Rental properties will need periodic repairs. If you’re not handy yourself, it is a good idea to find a local handyman you can rely on when needed. Your job as a landlord will be much easier if you can find reliable professionals you can call on when needed. Yes, it’s going to cost you money to maintain the property, however, it could cost you more in lost tenants. Plus, you get to write off minor repairs off the rental income.

Always Get it in Writing

That old adage is never truer than when being a landlord. You need to have a tenancy agreement, though there is no standard agreement you must use. You can look at one of those online law documents services and grab one from there, or chat with a lawyer that specializes in rentals. If you decide to just create your own, it is advisable to have a lawyer check it over for its legality.

You should include the following details in any tenancy agreement:

· Start and end date of the rental term

· Security deposit amount

· Monthly rental amount

· The date of the month the rent is due

· Acceptable methods of payment

o How rent should be paid

· If you are allowing direct payments into your bank account, you need to note on the form your bank details.

· The number of keys your giving the tenant

· Who’s responsible for utilities and maintenance

· Any additional fees and disclosures

Depending on your particular circumstances, you may want to incorporate other terms you deem appropriate.

Some other forms to include:

· Pre-tenancy application form

· Security deposit receipt form

It may be a good idea to contact a property law specialist to help create the tenancy agreement to your particular needs. The lawyer will be over legal disclosure requirements and explain how insurance can curb your liability.

Acquiring Great Tenants

The beginning of a successful landlord-tenant relationship is to get the right tenants. To find financially suitable applicants for your property seek the help of a credit check agency. After that, there are tools that can help you locate good tenants. Look for a local property investment association, as this can be a great resource for networking with other landlords. You’ll be able to get tips, and share yours, that you and they have learned over the years.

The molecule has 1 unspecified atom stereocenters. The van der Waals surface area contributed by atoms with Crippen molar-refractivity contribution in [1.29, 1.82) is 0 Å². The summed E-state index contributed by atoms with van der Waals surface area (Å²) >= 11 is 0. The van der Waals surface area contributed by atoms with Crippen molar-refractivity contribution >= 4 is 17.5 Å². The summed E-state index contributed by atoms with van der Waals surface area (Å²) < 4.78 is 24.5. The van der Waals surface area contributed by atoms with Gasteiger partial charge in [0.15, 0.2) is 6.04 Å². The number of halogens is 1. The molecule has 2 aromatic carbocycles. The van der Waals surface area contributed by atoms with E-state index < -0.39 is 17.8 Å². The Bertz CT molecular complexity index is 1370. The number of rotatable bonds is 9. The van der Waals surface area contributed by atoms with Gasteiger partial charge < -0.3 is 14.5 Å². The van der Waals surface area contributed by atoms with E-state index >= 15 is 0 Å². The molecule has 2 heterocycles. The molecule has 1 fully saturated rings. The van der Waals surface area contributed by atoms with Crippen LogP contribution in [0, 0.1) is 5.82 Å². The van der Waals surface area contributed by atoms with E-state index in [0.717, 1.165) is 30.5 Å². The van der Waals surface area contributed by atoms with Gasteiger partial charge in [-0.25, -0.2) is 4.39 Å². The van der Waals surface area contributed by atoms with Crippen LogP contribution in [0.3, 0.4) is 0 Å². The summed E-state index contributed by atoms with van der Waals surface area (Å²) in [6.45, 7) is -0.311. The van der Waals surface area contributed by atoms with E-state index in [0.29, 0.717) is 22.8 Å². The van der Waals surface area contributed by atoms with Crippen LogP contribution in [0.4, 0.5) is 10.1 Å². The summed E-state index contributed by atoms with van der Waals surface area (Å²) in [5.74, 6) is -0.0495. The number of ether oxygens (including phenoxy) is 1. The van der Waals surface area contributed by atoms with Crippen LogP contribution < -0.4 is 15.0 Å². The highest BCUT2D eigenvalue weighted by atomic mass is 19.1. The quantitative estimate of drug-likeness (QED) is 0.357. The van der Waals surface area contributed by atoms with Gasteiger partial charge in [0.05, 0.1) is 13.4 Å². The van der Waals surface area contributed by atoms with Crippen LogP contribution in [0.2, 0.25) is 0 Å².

The Taxman Cometh

You need to include rental income on your tax return, using form T776 Statement of Real Estate Rentals. You must keep accurate records of your rental income and expenses each year. These records help you figure out your net profit for the year. The tax you pay will depend on the net income from the rental; any losses will be deducted from your other income and if you have no other income will be carried forward to the next year. Whether a long-term or short-term rental, most rental receipts are considered income for tax purposes.

If your mortgage helper is for a parent, grandparent, or sibling, they are considered a ‘related person’. You may still have to report the income as rental income, however, if you’re renting below fair market value, you won’t be able to write-off any losses, and will have to report the income differently.

Airbnb is a big thing now, and you need to realize if you’re doing this regularly, then you need to claim it as rental income. You get the same expenses as if it was a long-term rental, plus you can write off bedding and towels that you use exclusively for this rental, and if you supply soap, etc. too. If you supply meals, then the income may be considered business income and not rental income.

Your mortgage helper can definitely help pay for the mortgage and make your dream home more affordable. With experience, managing the rental side does get easier. Finding a good property manager, lawyer and tax preparer can help you manage the details.

Are you considered Common-law for Tax Purposes?

By Randall Orser | Personal Income Tax